Last weekend, along with millions of Americans, I watched in horror as the events in Charlottesville (VA) unfolded. I couldn’t believe my eyes seeing young white men marching across the campus of University of Virginia, a so-called liberal college, holding tiki torches screaming, “Jews will not replace us!”.
For a moment, I thought I was watching a bad horror movie or a scene from “The Walking Dead” where all the villagers have turned into racist zombies.
Then, it dawned on me that this was actually happening in a city in the U.S., in 2017.
Of course, neo-Nazi rallies should come as no surprise. Since Donald J. Trump was elected as President of the U.S., it’s as if in-your-face racism has made a comeback, a side effect of electing a man who was not only overwhelmingly endorsed by white supremacist groups like the Ku Klux Klan and the alt-right but a man who never denounce their support.
Instead, current President of the United States ran a campaign filled with racist rhetoric and has always chosen to remain silent when white men carry out their hate-driven attacks against ethnic minorities.
Whether it’s shooting of nine Afro-American parishioners at a church, stabbing and killing of a man in NYC by a white man who proudly claimed he traveled hundreds of miles to “kill multiple black men”, to a white supremacist who rammed his car into a crowd killing a young woman in Charlottesville, the only response our country has gotten from our so-called President has been deafening silence and indifference.
So, it’s no wonder that racists from all walks of life are emboldened to act out on their warped ideology and that there’s been a spike in hate crimes since the November election.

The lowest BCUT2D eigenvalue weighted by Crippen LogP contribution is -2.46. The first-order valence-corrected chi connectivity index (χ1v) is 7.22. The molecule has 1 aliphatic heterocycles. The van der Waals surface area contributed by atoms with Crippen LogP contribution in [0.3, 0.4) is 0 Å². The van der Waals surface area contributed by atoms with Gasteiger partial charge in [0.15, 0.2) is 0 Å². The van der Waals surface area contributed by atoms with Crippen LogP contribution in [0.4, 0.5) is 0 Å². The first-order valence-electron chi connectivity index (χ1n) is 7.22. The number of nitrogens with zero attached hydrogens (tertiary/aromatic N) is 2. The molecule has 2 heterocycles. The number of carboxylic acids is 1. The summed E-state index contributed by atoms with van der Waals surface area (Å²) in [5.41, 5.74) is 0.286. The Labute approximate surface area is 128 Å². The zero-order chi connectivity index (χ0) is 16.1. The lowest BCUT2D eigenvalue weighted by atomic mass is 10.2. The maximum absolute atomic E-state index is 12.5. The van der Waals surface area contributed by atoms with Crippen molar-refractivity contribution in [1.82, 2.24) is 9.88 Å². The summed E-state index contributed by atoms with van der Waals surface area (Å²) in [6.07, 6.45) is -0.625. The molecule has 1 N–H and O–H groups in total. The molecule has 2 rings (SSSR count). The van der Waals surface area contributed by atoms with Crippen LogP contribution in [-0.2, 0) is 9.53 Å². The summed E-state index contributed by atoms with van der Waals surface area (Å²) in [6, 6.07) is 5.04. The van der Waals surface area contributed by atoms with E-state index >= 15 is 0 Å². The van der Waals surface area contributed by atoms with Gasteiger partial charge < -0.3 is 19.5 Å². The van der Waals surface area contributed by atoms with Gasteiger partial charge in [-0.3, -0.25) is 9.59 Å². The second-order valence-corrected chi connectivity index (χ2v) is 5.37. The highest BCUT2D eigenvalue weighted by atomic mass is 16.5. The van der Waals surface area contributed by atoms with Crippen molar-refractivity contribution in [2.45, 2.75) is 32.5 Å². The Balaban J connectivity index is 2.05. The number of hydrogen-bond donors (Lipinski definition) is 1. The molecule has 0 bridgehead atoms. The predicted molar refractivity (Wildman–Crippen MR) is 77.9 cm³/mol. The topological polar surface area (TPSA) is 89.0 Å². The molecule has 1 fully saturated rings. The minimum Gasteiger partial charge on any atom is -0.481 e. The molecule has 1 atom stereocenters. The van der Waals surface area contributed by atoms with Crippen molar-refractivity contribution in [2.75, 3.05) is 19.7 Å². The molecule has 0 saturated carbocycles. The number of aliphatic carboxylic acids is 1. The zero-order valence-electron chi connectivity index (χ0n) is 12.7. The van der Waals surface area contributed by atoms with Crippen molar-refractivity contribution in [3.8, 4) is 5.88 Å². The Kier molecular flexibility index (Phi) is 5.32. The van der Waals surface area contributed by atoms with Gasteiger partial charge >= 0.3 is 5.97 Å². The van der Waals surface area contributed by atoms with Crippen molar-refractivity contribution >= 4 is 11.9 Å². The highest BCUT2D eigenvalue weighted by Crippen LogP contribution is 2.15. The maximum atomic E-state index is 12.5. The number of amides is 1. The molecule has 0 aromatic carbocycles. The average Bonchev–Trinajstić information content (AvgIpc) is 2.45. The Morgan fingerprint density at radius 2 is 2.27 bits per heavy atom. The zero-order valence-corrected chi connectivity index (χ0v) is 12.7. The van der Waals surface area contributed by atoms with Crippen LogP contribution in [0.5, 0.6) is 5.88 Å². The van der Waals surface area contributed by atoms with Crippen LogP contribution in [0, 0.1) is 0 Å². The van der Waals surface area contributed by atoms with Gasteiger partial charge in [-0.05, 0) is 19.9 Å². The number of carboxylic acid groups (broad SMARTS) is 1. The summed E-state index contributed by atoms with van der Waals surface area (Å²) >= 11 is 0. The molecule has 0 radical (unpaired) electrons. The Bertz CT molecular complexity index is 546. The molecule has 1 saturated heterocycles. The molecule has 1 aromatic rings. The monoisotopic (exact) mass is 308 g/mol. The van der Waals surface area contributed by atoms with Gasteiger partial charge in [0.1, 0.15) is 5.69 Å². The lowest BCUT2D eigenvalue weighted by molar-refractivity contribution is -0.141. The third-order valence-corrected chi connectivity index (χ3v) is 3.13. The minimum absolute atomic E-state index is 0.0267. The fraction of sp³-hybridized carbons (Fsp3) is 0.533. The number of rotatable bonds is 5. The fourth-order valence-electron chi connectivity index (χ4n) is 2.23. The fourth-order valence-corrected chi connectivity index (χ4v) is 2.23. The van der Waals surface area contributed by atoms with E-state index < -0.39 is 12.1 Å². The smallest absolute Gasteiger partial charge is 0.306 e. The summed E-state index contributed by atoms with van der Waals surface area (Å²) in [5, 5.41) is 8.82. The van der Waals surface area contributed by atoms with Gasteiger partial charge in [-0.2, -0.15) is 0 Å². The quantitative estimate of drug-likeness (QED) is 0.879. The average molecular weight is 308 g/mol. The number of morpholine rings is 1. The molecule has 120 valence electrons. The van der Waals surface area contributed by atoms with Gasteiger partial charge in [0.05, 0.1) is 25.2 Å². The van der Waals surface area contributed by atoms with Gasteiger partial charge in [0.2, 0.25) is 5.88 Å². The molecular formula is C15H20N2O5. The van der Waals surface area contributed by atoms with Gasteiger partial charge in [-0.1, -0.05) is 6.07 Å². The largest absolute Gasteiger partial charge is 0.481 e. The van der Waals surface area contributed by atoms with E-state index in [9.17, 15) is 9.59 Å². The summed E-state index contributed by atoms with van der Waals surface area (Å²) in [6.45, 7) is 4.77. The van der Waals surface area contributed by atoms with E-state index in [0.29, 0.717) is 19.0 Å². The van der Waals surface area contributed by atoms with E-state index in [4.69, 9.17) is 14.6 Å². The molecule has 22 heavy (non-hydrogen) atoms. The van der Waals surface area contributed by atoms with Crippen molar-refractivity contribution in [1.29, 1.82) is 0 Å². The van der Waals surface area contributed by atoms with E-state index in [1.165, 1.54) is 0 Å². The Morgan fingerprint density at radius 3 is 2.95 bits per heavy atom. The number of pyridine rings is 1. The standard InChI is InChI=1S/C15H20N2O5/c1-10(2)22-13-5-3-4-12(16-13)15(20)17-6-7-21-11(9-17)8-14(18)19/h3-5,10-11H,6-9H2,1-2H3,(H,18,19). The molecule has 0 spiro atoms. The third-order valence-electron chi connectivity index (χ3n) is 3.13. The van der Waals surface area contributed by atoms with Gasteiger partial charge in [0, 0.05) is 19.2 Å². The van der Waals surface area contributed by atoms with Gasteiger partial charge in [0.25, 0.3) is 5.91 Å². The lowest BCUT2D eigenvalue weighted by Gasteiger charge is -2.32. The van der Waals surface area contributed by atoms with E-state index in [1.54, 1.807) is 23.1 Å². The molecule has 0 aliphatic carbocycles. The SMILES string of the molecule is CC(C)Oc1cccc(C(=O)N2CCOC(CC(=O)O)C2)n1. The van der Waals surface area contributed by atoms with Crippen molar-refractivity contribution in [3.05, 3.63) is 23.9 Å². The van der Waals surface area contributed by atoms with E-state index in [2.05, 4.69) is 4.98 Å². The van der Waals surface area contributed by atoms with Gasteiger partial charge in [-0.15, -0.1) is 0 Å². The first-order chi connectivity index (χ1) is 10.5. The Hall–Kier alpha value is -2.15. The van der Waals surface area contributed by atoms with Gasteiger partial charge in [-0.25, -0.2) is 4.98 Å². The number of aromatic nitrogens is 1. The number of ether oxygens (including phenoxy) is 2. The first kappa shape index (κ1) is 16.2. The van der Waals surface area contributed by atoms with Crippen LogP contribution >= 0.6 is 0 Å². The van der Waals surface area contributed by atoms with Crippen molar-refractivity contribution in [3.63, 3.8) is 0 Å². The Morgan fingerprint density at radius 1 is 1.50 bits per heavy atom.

Sadly, for many Americans who believed we were living in a post-racial society, the events in Charlottesville has been a rude wake up call, like a bucket of ice cold water thrown on a hibernating bear.
I woke up on Saturday morning to Facebook and Twitter feeds bombarded with UVA coverage. Most Americans, even political pundits were shock and were asking themselves how is this still happening in 2017? What is happening to our country? The country that elected first African-American President. The country that welcomed and enabled immigrants like my mother to thrive. What happened to THAT country?
Although I knew all too well that America was also deeply flawed, I believed we, as a nation, always managed to get back on the right course of humanity. As Dr. Martin Luther King poignantly said, “The Arc of the Moral Universe Is Long, But It Bends Toward Justice.”
But here we are in the 21st Century, watching angry white men holding tiki torches shouting “blood and soil”. Angry white men with their arms outstretched in the Nazi salute holding flags with swastikas and Confederate flags in plain sight.
Watching these angry young white men marching through UVA campus invoked images of Hitler youth in Germany, which I’m sure was the point of the rally.
Hitler and the Nazi Party preyed upon the economic devastation left by WWI, and even before Hitler came to power, Nazis Brownshirts roamed the streets provoking and inciting violence in order to create chaos. Then, Hitler promised to bring order to society and to restore Germany’s original strength.
Sounds familiar? “Make America Great Again.”
Emboldened and proclaiming victory after a bloody weekend in Virginia, white supremacists are planning more demonstrations and rallies all over the United States.
However, I will not accept that KKK, neo-Nazis and angry white men marching down our streets is the new normal!
It’s easy to say, “never forget,” to assume that the world has learned its lesson, but unless we move beyond simply remembering and take an active part in standing against white supremacists and racism, we could find ourselves repeating a regrettable history.
We all need to be vigilant, resist and fight!
I’m not going to let fear to quiet me. I have a voice, and I’m going to use it, as loudly as I can.